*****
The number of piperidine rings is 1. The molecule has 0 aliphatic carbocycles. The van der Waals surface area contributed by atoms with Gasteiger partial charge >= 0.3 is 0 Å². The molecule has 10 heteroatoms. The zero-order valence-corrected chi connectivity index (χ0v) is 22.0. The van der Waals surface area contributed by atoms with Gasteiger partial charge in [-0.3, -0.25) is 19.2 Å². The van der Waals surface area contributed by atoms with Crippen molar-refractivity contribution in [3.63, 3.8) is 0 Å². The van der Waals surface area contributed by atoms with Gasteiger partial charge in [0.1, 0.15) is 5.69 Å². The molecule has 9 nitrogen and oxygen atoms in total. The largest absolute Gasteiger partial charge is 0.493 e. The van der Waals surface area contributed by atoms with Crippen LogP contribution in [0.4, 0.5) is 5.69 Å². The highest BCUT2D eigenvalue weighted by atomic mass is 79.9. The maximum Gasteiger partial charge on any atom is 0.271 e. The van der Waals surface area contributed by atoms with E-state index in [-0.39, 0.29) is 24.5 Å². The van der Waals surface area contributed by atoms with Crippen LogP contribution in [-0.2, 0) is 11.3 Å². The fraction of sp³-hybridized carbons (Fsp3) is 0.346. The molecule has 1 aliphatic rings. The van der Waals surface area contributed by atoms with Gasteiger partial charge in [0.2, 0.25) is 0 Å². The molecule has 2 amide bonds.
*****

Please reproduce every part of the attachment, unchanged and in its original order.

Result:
The number of piperidine rings is 1. The molecule has 0 aliphatic carbocycles. The van der Waals surface area contributed by atoms with Gasteiger partial charge >= 0.3 is 0 Å². The molecule has 10 heteroatoms. The zero-order valence-corrected chi connectivity index (χ0v) is 22.0. The van der Waals surface area contributed by atoms with Gasteiger partial charge in [-0.3, -0.25) is 19.2 Å². The van der Waals surface area contributed by atoms with Crippen molar-refractivity contribution in [3.63, 3.8) is 0 Å². The van der Waals surface area contributed by atoms with Gasteiger partial charge in [0.1, 0.15) is 5.69 Å². The molecule has 9 nitrogen and oxygen atoms in total. The largest absolute Gasteiger partial charge is 0.493 e. The van der Waals surface area contributed by atoms with Crippen LogP contribution in [0.4, 0.5) is 5.69 Å². The highest BCUT2D eigenvalue weighted by atomic mass is 79.9. The maximum Gasteiger partial charge on any atom is 0.271 e. The van der Waals surface area contributed by atoms with E-state index in [-0.39, 0.29) is 24.5 Å². The van der Waals surface area contributed by atoms with Crippen LogP contribution in [-0.2, 0) is 11.3 Å². The fraction of sp³-hybridized carbons (Fsp3) is 0.346. The molecule has 1 aliphatic rings. The van der Waals surface area contributed by atoms with Gasteiger partial charge in [0.2, 0.25) is 0 Å². The molecule has 2 amide bonds.